Budget, Gas Tax, Mental Health Priorities In Senate Upon Return
Work to complete a new budget will be the top Senate priority as lawmakers return to Lansing this week, with a continued focus on a possible tax break for those experiencing pain at the gas pump still being in the cards.

These were the key priorities mentioned by the Senate’s majority and minority leaders this week in statements responding to submitted questions about where the chamber’s focus is expected to be upon the return of members.

While lawmakers were able to leave town last month by coming together on a multibillion-dollar supplemental appropriations package, they were unable to agree on a Republican bill to suspend the state’s 27.2 cents per gallon fuel tax for six months. Democratic Governor Gretchen Whitmer vetoed the bill earlier this month to the consternation of GOP lawmakers.

"Democrats and the governor squandered an opportunity to lower prices at the pump, but Senate Republicans won’t back down on providing relief to Michiganders struggling with record-high gas prices and inflation," Senate Majority Leader Mike Shirkey (R-Clarklake) said.

The question since the passage of HB 5570 – the Republican gas tax proposal – is where the Legislature goes next on the issue of providing relief at the pump. The issue came to the forefront when Russia invaded Ukraine, prompting gas prices to soar well above $4 per gallon in many parts of the state.

Prices have slowly been in decline in recent weeks following the Legislature’s departure for its yearly spring recess. AAA of Michigan put the average gas price in Michigan at $3.97 per gallon, down from $4.07 one week ago and $4.18 one month ago. Prices are lower than the statewide average in some areas but still above $4 per gallon in other regions.

Senate Minority Leader Jim Ananich (D-Flint) said this week the budget and a temporary fuel tax suspension are his priorities heading back into session next week.

"We’re looking to provide relief any way we responsibly can, and you can bet that I’ll be encouraging others to get on board with my plan to suspend the gas sales tax," Mr. Ananich said.

Prior to the legislative break Mr. Ananich introduced his own tax proposal. It would suspend the 6 percent sales tax on motor fuel for up to one year. He has previously said with higher-than-expected revenues, it could be done temporarily without impacting collections for roads or schools.

Republicans have introduced their own sales tax on motor fuels package which is expected to get a hearing after lawmakers return. The GOP package would permanently eliminate the sales tax, a move that members within the party would prefer over a suspension of the tax.

The top priority, of course, will be the budget. Senate Appropriations subcommittee chairs are still working on their budgets, but are expected to begin moving them to the full Senate Appropriations Committee  in the next couple of weeks.

"Our budget will also reflect our commitment to help taxpayers being harmed by the inflationary policies of our governor and president," Mr. Shirkey said.

With it being an election year, Republicans have sought to tie Ms. Whitmer to President Joe Biden and his economic policies during the coronavirus pandemic, which they have said led to the highest level of inflation in decades. Most other countries are also combatting high inflation.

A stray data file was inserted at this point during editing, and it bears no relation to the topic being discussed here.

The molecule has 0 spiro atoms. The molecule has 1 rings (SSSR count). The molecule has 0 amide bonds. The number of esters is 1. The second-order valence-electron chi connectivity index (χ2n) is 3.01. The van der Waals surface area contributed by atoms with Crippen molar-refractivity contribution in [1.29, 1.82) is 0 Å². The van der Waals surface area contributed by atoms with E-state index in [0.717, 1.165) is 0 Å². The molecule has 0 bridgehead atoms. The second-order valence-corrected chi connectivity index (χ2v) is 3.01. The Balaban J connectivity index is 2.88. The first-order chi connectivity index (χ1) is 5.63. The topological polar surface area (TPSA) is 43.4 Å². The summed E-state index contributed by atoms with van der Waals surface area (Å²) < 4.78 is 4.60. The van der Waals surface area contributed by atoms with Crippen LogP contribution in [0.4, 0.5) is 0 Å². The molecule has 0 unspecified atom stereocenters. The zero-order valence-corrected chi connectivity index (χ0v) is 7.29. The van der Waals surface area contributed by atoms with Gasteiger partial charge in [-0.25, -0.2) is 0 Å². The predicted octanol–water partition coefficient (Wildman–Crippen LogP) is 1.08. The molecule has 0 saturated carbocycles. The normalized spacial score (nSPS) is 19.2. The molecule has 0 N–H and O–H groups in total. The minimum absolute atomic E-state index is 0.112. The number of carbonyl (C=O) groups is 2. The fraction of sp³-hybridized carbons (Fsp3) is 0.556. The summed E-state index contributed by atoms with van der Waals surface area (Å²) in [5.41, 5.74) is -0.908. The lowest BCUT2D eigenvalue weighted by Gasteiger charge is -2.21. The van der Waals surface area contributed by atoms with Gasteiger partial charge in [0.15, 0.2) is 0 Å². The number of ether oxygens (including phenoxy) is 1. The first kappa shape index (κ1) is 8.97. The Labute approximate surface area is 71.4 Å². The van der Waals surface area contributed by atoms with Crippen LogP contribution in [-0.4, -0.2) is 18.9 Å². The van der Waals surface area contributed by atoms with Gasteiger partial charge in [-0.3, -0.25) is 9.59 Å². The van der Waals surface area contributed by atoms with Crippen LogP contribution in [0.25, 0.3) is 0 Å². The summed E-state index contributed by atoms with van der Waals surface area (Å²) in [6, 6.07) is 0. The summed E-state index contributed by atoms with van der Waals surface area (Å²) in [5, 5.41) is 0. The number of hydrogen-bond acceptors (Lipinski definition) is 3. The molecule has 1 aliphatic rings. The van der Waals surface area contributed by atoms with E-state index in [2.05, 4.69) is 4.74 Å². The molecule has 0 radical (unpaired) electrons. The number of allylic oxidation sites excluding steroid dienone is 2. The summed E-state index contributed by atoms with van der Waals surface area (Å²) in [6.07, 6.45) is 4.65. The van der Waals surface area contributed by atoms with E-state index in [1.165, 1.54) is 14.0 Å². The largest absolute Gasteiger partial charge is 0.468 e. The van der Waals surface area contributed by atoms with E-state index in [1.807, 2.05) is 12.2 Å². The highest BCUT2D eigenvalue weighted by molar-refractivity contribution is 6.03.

Mr. Ananich also pledged for members of his caucus to be sharply focused on the budget upon their return.

"This spring, we’ll be nose to the grindstone to complete another budget that works for Michigan families," Mr. Ananich said.

For Mr. Shirkey, another key area of focus is shepherding through the Senate legislation he introduced, SB 597 and SB 598 , which he says would integrate mental and physical health Medicaid services. Another bill, SB 714 , would provide the funding mechanism for implementing the proposal.

"I don’t consider fixing our state’s broken mental health system a priority, I consider it an urgent obligation," Mr. Shirkey said. "People deserve better and more consistent access to quality, coordinated mental and physical health care regardless of their means or their zip code."

Opponents of Mr. Shirkey’s proposal have said it would create more hurdles to obtaining care while also not providing enough accountability and oversight

Pollster: GOP Governor’s Race ‘A Mess,’ Rife With No Elected Experience
Republicans should be concerned about taking back the governor’s office in November due to what one pollster is categorizing as a complete lack of organization among the party over who is the clear frontrunner.

Richard Czuba, founder of the survey research firm Glengariff Group, appeared Friday on Michigan Public Television’s "Off the Record" to talk about a recent poll his group ran which indicated that former President Donald Trump is influencing Michigan politics – though perhaps to the detriment of Republicans.

"Last August I remember saying, if we didn’t go into (the Mackinac Policy Conference) understanding who the Republican frontrunners were with the nomination, the Republicans would be in trouble in that race," Mr. Czuba said. "And here we are, four months … before the August primary: I can’t tell you who’s the frontrunner in this race."

He said that due to potentially name recognition alone, former Detroit Police Chief James Craig could be considered the frontrunner in the contest though it was unclear if it would stay that way in a few months’ time.

That’s largely due to the fact it’s a multi-candidate field, he added, which could go on to produce "really wacky results" and that voters should "prepare ourselves for the unexpected."

That unexpected, he later added, could come in the form of potential changes made to Roe v. Wade, which Mr. Czuba said could have "an enormous, enormous effect on what happens in November."